Everybody needs a break. It’s my first year in this building so I don’t have first-hand knowledge if this year is an outlier, or if this is just the culture. But I have my suspicions.
What I do know is this: That thing about students blowing off steam during Finals Week is real. Back in the day at IU, it was some acquaintances of ours, art students, who used their oversized art portfolios to uh, borrow, some cafeteria trays which we then used to go sledding down the hills in front of our dorm.
Here in the 21st century it probably takes some other forms. Like my engineering students who were playing “Water Pong” with a bunch of Red Solo Cups left over from one group’s entry in the Ballandia project.
Students have been working on their Ballandia worlds (kind of a Rube Goldberg/roller coaster set up, inside a virtual 2x2x2 foot cube) since before Christmas Break. For some, the plan came together easily and they methodically built their design, staying on course to finish by the due date.
For others: a complete tear-down and re-build, 96 hours before ship.
The tension was palpable leading up to Preso Day. Thursday before the due date I had, no lie, 50 kids in my classroom putting finishing touches on their projects. About 95% of the groups poured heart and soul into the effort. And then during presentations… heartbreak. So many found out their design (which worked 9 times out of 10) would fail (that 1 time out of 10) at the worst possible moment. With three trials, most were able to get at least one satisfying run out of their world, (and get the points they craved), but emotions were close to the surface.
And afterwards, those emotions spilled out: Light. It. Up.
So, three-day weekend, end of semester… Benchmark? Or Celebration?
Or something else…
So, this tweet from a student (not one of mine). Yikes…
I mean (aside from the construction-related issues) most of this stuff happened at every school I’ve ever taught in. Or attended. But “mental breakdowns over finals” sounds like a thing that maybe should concern us a little bit.
The criteria for achieving the Varsity Academic Letter, the student must: maintain a 3.500 grade point average for two consecutive semesters and be enrolled in VHS for two consecutive semesters.
If the student has a semester under a 3.500 grade point average, the student will have to have two more consecutive semesters to earn a second chevron.
Varsity Academic Awards will be passed out in the fall and the spring.
Students have the opportunity to earn one Varsity Academic Letter, six chevrons and six certificates before they graduate from Valparaiso High School.
This fall we awarded 498 students that letter. That’s like 25% of our entire student population. Yeah, no pressure, kid. Just be perfect.
During the interview process last spring, I was asked: “Are you the best teacher in your building?” Coincidentally, just that day I had done a peer observation on one of the best, most innovative, most committed teachers in our entire district. Earlier that week I chance to bounce ideas off a 25-year veteran of the HMD, National Board Certified, who is now an instructional coach. My answer in the interview: “Nope”. Which I think raised some eyebrows, until I related my interactions with two of my teaching mentors.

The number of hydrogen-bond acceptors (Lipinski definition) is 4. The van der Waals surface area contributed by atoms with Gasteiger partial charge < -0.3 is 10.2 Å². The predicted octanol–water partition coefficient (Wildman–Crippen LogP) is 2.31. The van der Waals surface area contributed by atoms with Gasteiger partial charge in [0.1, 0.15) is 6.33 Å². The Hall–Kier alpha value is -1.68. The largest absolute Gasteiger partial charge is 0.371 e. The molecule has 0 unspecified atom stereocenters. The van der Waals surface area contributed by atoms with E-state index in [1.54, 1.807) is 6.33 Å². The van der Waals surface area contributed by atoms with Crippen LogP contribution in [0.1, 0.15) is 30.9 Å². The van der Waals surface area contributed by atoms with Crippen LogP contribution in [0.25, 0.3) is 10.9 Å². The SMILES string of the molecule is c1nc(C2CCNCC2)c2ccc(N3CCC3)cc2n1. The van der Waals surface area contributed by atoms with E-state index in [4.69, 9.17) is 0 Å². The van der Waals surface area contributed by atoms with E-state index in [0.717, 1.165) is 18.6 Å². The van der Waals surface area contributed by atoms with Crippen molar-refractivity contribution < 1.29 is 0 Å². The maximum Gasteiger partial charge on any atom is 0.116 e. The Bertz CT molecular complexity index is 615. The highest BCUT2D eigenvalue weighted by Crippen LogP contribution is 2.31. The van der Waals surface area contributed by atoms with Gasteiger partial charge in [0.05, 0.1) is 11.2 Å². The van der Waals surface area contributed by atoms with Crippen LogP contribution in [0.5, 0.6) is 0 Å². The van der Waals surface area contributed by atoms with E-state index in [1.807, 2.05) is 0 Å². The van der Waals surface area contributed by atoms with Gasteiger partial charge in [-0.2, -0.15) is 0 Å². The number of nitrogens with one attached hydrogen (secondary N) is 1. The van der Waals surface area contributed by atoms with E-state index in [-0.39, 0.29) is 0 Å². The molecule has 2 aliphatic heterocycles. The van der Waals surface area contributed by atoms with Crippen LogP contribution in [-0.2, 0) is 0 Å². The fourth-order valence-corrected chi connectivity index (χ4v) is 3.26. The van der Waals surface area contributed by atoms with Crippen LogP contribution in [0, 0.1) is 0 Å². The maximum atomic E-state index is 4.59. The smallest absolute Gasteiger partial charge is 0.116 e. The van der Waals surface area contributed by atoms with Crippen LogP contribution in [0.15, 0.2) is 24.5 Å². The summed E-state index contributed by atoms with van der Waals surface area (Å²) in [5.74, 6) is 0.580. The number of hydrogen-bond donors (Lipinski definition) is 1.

That school, which not so long ago was under threat of turnaround status under the state’s version of No Child Left Behind, just won state honors as a top Title 1 school. That happens because of strong leadership and a faculty willing to dig deep, and do whatever is necessary to improve student outcomes.
At my new school, we want to improve too. Where do you go when you are already an A-rated, Four-Star school? We want to consider ourselves Top Ten in the state, by any metric. So there is a constant push to be better. Nobody wants to let up, because you know the rest of the department is just killin’ it on the daily. Everybody’s good. Real good. So, you know, no pressure, kid.
The ironic part is: among the changes being implemented next year are a couple of things that are very familiar to me, things we had been doing at my former school for a while. A 9th-grade Support class. Looping 9th and 10th grade students with a team of teachers. And something new I’ve been waiting for years to be part of – a 1:1 initiative, where every student will have a device, in every class.
So, what’s it like over there? This is what it’s like: A Challenge. A New Challenge. But: A Challenge.
But that’s not news, to anyone who’s ever taught (or been a student), in a city or in a well-off suburb or anywhere. The challenge is the same, regardless of location, or socio-economic status of our kids. It’s just challenging in a different way.